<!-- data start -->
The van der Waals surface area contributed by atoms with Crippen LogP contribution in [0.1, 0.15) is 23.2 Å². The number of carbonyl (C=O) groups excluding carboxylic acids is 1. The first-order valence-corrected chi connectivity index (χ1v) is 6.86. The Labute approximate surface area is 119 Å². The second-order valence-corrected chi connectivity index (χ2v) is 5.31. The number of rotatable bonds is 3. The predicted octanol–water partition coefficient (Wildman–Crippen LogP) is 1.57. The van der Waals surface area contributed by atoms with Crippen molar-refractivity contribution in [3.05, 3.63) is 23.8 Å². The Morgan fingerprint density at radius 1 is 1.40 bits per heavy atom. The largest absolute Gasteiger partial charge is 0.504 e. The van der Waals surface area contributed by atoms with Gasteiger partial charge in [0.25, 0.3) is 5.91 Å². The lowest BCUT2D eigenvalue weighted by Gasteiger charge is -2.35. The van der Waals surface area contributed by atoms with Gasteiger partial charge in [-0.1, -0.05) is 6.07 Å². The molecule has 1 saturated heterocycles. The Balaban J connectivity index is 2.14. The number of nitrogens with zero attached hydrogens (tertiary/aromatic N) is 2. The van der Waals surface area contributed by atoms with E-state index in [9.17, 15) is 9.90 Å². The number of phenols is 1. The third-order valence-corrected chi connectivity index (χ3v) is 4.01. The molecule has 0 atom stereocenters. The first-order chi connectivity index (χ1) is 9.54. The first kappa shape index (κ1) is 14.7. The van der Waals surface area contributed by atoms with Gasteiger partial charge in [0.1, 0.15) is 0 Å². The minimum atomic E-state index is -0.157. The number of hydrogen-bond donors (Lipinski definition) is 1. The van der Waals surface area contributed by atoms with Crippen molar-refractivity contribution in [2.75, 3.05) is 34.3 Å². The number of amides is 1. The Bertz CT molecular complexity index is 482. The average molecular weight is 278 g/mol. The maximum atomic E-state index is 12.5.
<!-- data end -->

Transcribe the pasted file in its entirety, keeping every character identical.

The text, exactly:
The van der Waals surface area contributed by atoms with Crippen LogP contribution in [0.1, 0.15) is 23.2 Å². The number of carbonyl (C=O) groups excluding carboxylic acids is 1. The first-order valence-corrected chi connectivity index (χ1v) is 6.86. The Labute approximate surface area is 119 Å². The second-order valence-corrected chi connectivity index (χ2v) is 5.31. The number of rotatable bonds is 3. The predicted octanol–water partition coefficient (Wildman–Crippen LogP) is 1.57. The van der Waals surface area contributed by atoms with Crippen molar-refractivity contribution in [3.05, 3.63) is 23.8 Å². The Morgan fingerprint density at radius 1 is 1.40 bits per heavy atom. The largest absolute Gasteiger partial charge is 0.504 e. The van der Waals surface area contributed by atoms with Gasteiger partial charge in [0.25, 0.3) is 5.91 Å². The lowest BCUT2D eigenvalue weighted by Gasteiger charge is -2.35. The van der Waals surface area contributed by atoms with Gasteiger partial charge in [-0.1, -0.05) is 6.07 Å². The molecule has 1 saturated heterocycles. The Balaban J connectivity index is 2.14. The number of nitrogens with zero attached hydrogens (tertiary/aromatic N) is 2. The van der Waals surface area contributed by atoms with E-state index in [9.17, 15) is 9.90 Å². The number of phenols is 1. The third-order valence-corrected chi connectivity index (χ3v) is 4.01. The molecule has 0 atom stereocenters. The first-order chi connectivity index (χ1) is 9.54. The first kappa shape index (κ1) is 14.7. The van der Waals surface area contributed by atoms with Gasteiger partial charge in [0.1, 0.15) is 0 Å². The minimum atomic E-state index is -0.157. The number of hydrogen-bond donors (Lipinski definition) is 1. The van der Waals surface area contributed by atoms with Crippen molar-refractivity contribution in [2.75, 3.05) is 34.3 Å². The number of amides is 1. The Bertz CT molecular complexity index is 482. The average molecular weight is 278 g/mol. The maximum atomic E-state index is 12.5.